Govt. makes a new announcement regarding old currency.
There was widespread discontent in India following the central government’s announcement of demonetization of Rupees 500 and 1000 currency notes.
Three people died in separate incidents in Maharashtra and Kerala while they were standing in the queue at bank counters for exchanging their old notes, reported The Indian Express.
Vishwanath Vartak, 73, collapsed and died while waiting in the queue at an SBI branch at Navghar in Mulund in eastern suburbs of Mumbai. He was rushed to a nearby hospital immediately, but was declared brought dead, said the police.
In Alappuzha district of Kerala, a senior citizen collapsed while waiting in a queue at State Bank of Travancore. He was declared dead when taken to a hospital. Witnesses said that the man was standing in the queue for more than 45 minutes. In another incident in Kerala, a 48-year-old man identified as Unni fell off the third floor of the building in which the bank was functioning in Thalassery, Kannur district. The police are investigating whether it was a suicide or accident. An NDTV report said that Unni had deposited Rupees four lakh on Thursday.
Hundreds of people lined up in front of banks across the nation to exchange and deposit their old notes which were banned from November 8 midnight onwards. Most of the ATMs in the country remained closed on Friday though it was informed earlier that money would be made available in ATMs from Friday onwards. People who reached the ATM in expectation of withdrawing money returned in despair after seeing them closed.
Experts in the banking sector say that it will take some days to make ATMs functional as some changes have to be made in the software used by machines. The chaos and trouble are likely to continue for a week.
“I waited for an hour in the queue and minutes before my turn the ATM was already down. My biggest problem is buying groceries and paying for other petty expenses,” a 35-year-old housewife Aditi Saha in Kolkata told Indian Express.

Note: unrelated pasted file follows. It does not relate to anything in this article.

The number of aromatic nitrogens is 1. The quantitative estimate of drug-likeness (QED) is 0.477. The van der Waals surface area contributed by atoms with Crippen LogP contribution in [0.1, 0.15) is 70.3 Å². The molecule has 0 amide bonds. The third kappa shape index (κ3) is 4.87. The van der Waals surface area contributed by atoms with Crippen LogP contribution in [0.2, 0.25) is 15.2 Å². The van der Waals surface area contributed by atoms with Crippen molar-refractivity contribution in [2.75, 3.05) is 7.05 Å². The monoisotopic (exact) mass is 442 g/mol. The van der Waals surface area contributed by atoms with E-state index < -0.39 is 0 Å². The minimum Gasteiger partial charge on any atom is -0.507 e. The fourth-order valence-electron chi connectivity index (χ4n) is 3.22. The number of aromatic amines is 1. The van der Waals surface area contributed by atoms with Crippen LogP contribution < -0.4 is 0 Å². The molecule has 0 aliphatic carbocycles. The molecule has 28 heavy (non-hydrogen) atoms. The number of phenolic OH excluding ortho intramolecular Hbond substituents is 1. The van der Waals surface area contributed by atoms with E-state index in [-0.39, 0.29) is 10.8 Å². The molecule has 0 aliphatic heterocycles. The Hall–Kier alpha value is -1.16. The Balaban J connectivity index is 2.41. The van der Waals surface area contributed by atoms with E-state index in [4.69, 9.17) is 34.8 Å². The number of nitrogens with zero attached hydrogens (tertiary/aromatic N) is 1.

People had to wait in queues for hours to exchange the old notes at banks. Many banks ran out of money in the initial hours of Friday. Banks sought the help of police force to control the queues.
In a surprise move, Congress vice president Rahul Gandhi visited SBI’s Parliament House branch in New Delhi to exchange currency. Gandhi reached the branch at around 4.25 PMand waited for his turn in the queue to show his solidarity with the people.
“People are facing hardships. That’s why I have come to join them. I am here to exchange my Rs 4,000 with new notes,” Rahul Gandhi told reporters. “Neither you (reporters) nor your crorepati owners nor Prime Minister will understand the problems faced by people,” he added.
In the meanwhile, the central government announced, on Friday, that the banned notes could be used to pay utility bills like water, and electricity and for making payments to the state and central government in the form of taxes, fines, and penalty until November 14. The notes can also be used in government hospitals, for traveling in government buses, railway tickets, and flight tickets.